Researchers have a viewpoint that estrogen, a female hormone, has the potential to decrease the insulin resistance and control the blood glucose. The new study proving this point is published in the journal named Diabetes.
Metabolic Effect of Estrogen
The motivation behind pursuing this research was an observational study that was previously conducted and had accidentally discovered a link between menopause and a reduced incidence of diabetes type 2.
Moreover, various animal and clinical studies have established a strong association between the deficiency of estrogen and an increase in metabolic disorders.
Postmenopausal women tend to show increased insulin sensitivity and a reduced prevalence of diabetes type 2, as compared to men of equivalent age. However, this advantage tends to vanish once a woman hits her menopausal age. That is when her glucose homeostasis gets disrupted, particularly due to the reduction in the levels of estrogen in the blood.
However, the research has not been able to indicate the mechanism that allows these connections to get established.
Moreover, using estrogen as a potential treatment for diabetes type 2 and other metabolic dysfunctions without any proper understanding of the mechanisms can lead to serious side effects. For example, diseases like blood clots, heart attacks, breast cancer, and stroke are the most common problems that often occur due to estrogen therapy.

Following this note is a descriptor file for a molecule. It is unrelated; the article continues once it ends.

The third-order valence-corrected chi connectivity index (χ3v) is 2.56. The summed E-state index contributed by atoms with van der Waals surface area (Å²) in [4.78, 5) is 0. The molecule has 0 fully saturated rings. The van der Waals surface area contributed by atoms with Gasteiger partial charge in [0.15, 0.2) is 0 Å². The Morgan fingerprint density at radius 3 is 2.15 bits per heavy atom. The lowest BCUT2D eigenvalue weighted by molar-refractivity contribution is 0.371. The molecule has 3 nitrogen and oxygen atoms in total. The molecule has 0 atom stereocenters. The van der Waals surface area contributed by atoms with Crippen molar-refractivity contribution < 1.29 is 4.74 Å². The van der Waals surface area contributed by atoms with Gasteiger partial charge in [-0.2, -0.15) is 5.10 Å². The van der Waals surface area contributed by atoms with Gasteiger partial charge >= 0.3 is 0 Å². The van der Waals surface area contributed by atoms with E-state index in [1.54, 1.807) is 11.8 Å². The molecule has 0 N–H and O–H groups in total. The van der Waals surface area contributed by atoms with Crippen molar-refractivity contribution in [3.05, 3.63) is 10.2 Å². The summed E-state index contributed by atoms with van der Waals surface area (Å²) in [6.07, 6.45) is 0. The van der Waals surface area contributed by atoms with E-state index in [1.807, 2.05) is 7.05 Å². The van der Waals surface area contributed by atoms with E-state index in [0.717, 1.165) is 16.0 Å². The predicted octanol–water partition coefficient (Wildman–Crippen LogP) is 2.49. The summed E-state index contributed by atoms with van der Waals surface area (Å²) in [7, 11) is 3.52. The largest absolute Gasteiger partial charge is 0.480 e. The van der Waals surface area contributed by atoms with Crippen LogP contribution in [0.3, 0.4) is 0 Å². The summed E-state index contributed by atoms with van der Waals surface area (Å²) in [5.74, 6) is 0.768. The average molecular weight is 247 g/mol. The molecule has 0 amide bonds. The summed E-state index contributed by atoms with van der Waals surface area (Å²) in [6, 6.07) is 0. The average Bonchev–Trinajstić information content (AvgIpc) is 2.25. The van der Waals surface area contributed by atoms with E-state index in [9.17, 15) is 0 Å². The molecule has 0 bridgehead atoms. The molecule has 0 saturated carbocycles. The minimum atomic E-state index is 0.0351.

This is why it is very important to develop an understanding of the tissue-specific action of estrogen and the mechanisms involved in its metabolic regulation. Once the scientists understand this mechanism, it will help in the development of the estrogen mimics which may provide therapeutic benefits without causing any side effects.
The Role of Foxo1 in Metabolic Effects of Estrogen
In this new study, the scientists set out to understand the links by which estrogen tends to regulate gluconeogenesis by interacting with hepatic Foxo1, a gene also known as forkhead box O1.
Gluconeogenesis can be described as a process through which glucose is synthesized. This gene encodes a certain transcription factor or a protein that can activate or deactivate other types of genes.
Foxo1 is considered as the primary target of insulin signaling that regulates the metabolic homeostasis in the body as a response to the oxidative stress. It also carries an important role in the regulation of glucose generation with the help of insulin signaling. It is also an important component of the cascades of insulin signaling that help regulate growth, differentiation, and metabolism of the cells.
In order to investigate the role of this gene and how it reacts with estrogen, the researchers studied female mice with no ovaries, normal male mice, and male and female mice in which Foxo1 gene had been removed from the liver.
The researchers utilized a subcutaneous implant that was releasing estrogen in the mice. This implant was found to improve the insulin sensitivity and suppress gluconeogenesis in the male mice in addition to the female mice with no ovaries.
However, it did not affect the mice in which the Foxo1 gene was not present. This indicates that this gene is essential for estrogen to suppress the process of gluconeogenesis.